Bare Bones Biology 190 – Planned Parenthood

Certain subjects, especially important subjects, if we talk about them, someone will attack us. Or even worse, our friends might shun us. Planned Parenthood is one of these subjects. We would rather fight than talk, a thing I do not understand.

100317_dsc5989SsSo I decided to talk about it. At the Planned Parenthood clinic there are often pickets outside the fence. The pickets sometimes yell at the clients, who come (most of them) for routine health care, including contraception. Some clients do not like to be yelled at, and so there are volunteers inside the fence who escort clients to their cars and out the gate. I asked volunteers, on both sides of the fence, why they volunteer their time at Planned Parenthood. The replies were quite consistently related to the levels of human welfare that I label as Level One-Individual Welfare; Level Two-Community Welfare; and Level Three-Biosystem Welfare.

All the protestors on the outside of the fence, in one way or another, spoke about individual welfare. For two examples: “Jesus loves the little children . . .” “People that we don’t see, due to distance, in utero development, or indifference, still have value and deserve care & compassion. Each of us can’t help everyone, but we can and should help someone.“

My understanding of their point of view is that it is a “level one” argument, and by that I mean they are trying to ensure the welfare of individuals who can’t help themselves.

The volunteers on the clinic side of the fence talked about community welfare: “I don’t think anyone likes abortion, but I know it is sometimes a sad necessity and I do not want to go back to the days of illegal abortions, which will only drive them underground and endanger the lives of many women and their children.” “Why do I volunteer for Planned Parenthood? Because I think that affordable, quality reproductive health care should be available to everybody.”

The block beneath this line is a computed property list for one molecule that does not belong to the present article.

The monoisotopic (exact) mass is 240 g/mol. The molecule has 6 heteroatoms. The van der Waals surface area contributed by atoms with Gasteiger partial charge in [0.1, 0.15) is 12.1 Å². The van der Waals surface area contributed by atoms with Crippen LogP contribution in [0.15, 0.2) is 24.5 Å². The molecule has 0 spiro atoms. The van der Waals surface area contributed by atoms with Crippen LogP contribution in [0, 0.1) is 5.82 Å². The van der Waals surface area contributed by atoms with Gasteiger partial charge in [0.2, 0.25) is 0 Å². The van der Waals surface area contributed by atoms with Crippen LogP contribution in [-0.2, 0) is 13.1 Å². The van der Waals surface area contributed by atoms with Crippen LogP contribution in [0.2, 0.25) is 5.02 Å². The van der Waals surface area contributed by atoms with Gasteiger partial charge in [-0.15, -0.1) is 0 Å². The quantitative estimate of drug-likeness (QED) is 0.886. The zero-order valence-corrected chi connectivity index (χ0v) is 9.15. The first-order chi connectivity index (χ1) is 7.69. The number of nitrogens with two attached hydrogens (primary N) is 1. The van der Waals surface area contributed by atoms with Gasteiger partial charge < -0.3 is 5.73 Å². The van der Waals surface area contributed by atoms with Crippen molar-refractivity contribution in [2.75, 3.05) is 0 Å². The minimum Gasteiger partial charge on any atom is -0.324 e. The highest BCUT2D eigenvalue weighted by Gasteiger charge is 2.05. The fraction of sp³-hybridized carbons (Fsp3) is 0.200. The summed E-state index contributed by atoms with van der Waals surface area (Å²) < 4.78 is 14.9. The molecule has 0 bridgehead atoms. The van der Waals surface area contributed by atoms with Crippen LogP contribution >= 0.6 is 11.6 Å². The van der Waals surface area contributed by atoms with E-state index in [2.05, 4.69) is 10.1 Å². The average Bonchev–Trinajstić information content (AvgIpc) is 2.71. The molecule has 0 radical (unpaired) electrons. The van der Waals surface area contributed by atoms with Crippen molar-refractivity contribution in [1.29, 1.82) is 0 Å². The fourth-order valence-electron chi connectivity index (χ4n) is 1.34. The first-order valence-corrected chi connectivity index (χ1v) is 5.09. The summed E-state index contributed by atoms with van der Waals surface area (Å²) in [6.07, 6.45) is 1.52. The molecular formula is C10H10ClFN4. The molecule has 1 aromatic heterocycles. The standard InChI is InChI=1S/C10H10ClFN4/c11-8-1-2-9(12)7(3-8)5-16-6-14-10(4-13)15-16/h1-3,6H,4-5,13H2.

Clearly, they are all right. First, in a compassionate human relationship, we must protect at-risk individuals. Therefore, Level One Individual welfare is important to human ethics and survival. At the same time, individual human welfare is not possible without a Level Two social system that provides for the needs of the community as a whole, including our ability to equitably provide food, housing and education. No wonder this is a never-ending fight. Everyone is right. And our culture teaches us that it’s better to fight than talk, and it’s better (or at least easier and more fun) to win rather than talk about difficult problems. Everyone is right.

100317_dsc6087LSsSo then I went home to think about this situation, and I think it is very sad, because both sides are also wrong.

There is a third level of human welfare, Level Three, that is essential to our survival, and that is the whole Life of Earth, the Biosystem that generates all of our food, water and air. I did not bring up this subject during my little research project, but neither did anyone else. When I do mention the welfare of the Biosystem, almost everyone from all sides responds: “There is plenty for everyone.” And because this is not true, therefore the people are fighting over issues that cannot solve the problems they care about.

There is no longer plenty of food on earth for everyone because so few people are standing up for the welfare of Level Three and because there are so many people eating up the food produced by Level Three. Therefore, even if we could get an agreement between the people on the two sides of the fence, this is actually a three-sided problem, and until we are willing to consider the welfare of all three sides of the problem – we will all continue to lose.

“The real tragedy is not the conflict of good with evil, but the conflict of good with good. That leaves a problem with no solution.” Gaudy Night, Dorothy Sayers

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